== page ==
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Fact about Winter For Kids


  • At the winter solstice, the days are shortest and the nights are longest, with days lengthening as the season progresses after the solstice.
  • The Earth is tilted at an angle of 23.44 degrees to the plane of its orbit, and this causes different latitudes on the Earth to directly face the Sun as the Earth moves through its orbit.
  • When it is winter in the Northern Hemisphere, the Southern Hemisphere faces the Sun more directly and thus experiences warmer temperatures than the Northern Hemisphere.
  • From the perspective of an observer on the Earth, the winter Sun has a lower maximum altitude in the sky than the summer Sun.
  • Meteorological winter is the method of measuring the winter season used by meteorologists based on “sensible weather patterns” for record keeping purposes, so the start of meteorological winter can change depending on how far north one lives.
  • The coldest average temperatures of the season are typically experienced in January in the Northern hemisphere and in June or July in the Southern hemisphere.
  • Nighttime predominates the winter season, and in some regions it has the highest rate of precipitation as well as prolonged dampness because of permanent snow cover or high precipitation rates coupled with low temperatures, precluding evaporation.
  • A rare meteorological phenomenon encountered during winter is ice fog, which comprises ice crystals suspended in the air; it occurs only at very low temperatures, below −30 °C (−22 °F).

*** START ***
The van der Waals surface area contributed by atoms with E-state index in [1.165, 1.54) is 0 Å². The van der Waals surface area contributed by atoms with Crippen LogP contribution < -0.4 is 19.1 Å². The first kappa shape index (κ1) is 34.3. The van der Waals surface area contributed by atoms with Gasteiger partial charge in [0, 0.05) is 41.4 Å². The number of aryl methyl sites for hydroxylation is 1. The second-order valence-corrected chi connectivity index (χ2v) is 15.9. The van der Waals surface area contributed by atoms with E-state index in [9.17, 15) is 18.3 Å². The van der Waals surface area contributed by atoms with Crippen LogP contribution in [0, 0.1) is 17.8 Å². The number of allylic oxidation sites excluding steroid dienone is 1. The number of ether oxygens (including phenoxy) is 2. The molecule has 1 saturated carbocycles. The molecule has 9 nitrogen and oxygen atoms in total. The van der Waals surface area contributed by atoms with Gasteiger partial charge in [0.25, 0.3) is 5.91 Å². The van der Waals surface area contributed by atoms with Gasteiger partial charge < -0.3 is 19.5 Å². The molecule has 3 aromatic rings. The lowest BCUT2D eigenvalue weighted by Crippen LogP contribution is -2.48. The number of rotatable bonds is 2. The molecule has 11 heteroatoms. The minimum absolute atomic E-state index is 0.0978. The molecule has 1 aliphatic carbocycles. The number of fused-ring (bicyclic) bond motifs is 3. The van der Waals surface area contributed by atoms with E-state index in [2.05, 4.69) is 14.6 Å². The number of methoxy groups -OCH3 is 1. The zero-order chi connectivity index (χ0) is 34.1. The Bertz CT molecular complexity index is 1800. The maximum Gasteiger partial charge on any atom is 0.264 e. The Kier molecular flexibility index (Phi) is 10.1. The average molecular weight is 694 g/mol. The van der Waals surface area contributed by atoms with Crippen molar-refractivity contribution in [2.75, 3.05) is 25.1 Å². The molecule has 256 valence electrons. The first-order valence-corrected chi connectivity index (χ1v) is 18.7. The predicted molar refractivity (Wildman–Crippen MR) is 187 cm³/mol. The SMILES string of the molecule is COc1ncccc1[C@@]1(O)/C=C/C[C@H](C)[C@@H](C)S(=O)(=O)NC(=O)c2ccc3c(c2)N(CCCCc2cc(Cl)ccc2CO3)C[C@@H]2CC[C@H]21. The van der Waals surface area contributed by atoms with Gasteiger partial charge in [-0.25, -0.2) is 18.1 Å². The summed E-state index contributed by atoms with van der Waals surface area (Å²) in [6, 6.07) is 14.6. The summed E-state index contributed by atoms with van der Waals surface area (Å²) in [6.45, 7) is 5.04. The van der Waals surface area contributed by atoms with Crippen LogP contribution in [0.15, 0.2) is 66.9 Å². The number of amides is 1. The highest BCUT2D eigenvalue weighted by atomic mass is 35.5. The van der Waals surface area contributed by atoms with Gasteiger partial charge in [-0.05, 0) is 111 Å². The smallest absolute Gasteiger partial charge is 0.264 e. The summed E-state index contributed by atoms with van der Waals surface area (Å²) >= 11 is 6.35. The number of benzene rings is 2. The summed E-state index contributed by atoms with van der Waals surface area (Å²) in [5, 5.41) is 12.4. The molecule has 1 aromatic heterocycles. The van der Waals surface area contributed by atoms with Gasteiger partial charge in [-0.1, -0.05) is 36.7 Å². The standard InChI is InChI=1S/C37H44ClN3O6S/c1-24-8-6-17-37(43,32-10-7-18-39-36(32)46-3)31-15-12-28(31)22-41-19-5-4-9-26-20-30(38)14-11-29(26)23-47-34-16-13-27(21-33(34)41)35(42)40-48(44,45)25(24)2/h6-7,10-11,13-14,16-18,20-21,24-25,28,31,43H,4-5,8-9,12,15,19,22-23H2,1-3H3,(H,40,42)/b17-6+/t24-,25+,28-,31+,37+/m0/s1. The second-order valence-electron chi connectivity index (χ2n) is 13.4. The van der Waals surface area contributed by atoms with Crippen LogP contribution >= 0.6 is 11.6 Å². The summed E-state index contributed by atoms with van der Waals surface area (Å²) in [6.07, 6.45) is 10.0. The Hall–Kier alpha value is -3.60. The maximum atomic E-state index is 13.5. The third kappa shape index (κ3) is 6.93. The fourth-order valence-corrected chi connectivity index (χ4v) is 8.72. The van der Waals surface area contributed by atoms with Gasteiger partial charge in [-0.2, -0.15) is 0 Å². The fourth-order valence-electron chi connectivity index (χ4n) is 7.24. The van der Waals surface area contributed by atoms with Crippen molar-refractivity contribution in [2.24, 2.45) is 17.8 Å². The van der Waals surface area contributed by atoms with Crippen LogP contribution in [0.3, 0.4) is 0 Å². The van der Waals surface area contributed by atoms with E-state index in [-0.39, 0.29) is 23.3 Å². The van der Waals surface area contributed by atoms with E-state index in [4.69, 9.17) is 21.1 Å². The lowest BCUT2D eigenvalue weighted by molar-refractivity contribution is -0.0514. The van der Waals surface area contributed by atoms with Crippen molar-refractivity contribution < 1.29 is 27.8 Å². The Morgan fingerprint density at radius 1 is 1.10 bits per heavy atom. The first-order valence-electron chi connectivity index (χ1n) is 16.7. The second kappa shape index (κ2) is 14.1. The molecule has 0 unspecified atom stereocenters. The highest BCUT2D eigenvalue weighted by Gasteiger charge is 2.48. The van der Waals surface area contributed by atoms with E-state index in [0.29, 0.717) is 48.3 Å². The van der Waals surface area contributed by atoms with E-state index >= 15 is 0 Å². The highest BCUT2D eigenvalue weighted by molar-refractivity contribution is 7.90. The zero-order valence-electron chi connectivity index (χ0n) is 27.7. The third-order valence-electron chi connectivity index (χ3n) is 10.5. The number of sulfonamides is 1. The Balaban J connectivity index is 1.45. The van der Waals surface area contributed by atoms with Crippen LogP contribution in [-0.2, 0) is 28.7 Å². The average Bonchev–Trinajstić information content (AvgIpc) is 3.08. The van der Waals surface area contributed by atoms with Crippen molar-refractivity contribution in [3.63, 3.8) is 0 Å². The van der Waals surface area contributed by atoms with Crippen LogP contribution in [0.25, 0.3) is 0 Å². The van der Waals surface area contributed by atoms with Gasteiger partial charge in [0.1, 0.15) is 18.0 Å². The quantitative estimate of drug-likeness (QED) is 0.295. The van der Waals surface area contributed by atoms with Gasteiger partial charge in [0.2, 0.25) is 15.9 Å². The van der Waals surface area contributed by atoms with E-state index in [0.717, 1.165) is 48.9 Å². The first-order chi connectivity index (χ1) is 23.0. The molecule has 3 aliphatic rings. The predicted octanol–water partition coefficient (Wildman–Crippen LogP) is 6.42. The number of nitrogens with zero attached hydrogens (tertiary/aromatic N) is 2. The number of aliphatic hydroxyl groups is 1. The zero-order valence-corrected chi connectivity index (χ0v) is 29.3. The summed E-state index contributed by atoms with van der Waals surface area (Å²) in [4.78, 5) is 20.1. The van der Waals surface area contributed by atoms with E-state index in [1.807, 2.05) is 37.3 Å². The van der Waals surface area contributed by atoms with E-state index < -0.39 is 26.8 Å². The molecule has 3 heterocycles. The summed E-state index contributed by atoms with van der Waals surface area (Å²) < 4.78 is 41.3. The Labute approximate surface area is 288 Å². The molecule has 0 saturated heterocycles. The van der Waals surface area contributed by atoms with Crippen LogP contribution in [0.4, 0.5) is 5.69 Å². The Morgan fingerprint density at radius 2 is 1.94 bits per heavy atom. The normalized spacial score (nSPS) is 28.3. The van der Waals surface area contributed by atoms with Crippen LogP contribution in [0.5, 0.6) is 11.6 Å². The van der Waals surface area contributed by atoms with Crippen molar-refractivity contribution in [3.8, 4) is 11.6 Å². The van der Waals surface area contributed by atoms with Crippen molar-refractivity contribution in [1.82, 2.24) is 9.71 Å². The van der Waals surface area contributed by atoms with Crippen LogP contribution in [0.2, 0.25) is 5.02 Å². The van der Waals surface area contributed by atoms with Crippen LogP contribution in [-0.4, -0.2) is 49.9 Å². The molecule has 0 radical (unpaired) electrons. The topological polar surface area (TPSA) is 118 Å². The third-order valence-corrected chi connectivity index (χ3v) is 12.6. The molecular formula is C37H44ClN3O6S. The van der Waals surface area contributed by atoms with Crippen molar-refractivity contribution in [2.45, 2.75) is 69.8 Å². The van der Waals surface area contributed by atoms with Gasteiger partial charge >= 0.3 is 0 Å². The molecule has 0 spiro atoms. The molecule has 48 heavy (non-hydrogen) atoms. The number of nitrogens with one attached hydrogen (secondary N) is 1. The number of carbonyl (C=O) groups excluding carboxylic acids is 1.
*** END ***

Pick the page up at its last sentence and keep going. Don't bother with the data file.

• In Celtic nations such as Ireland and in Scandinavia, the winter solstice is traditionally considered as midwinter, with the winter season beginning 1 November, on All Hallows, or Samhain.
  • Cultural influences such as Christmas creep may have led to the winter season being perceived as beginning earlier in recent years, although high latitude countries like Canada are usually well into their real winters before the December solstice.
  • The hibernal season coincides with the main period of biological dormancy each year whose dates vary according to local and regional climates in temperate zones of the Earth.
  • The appearance of flowering plants like the crocus can mark the end of the ecological winter as early as late January in mild temperate climates.
  • To survive the harshness of winter, many animals have developed different behavioral and morphological adaptations for overwintering: Migration is a common effect of winter upon animals, notably birds.
  • Other annual plants require winter cold to complete their life cycle, this is known as vernalization.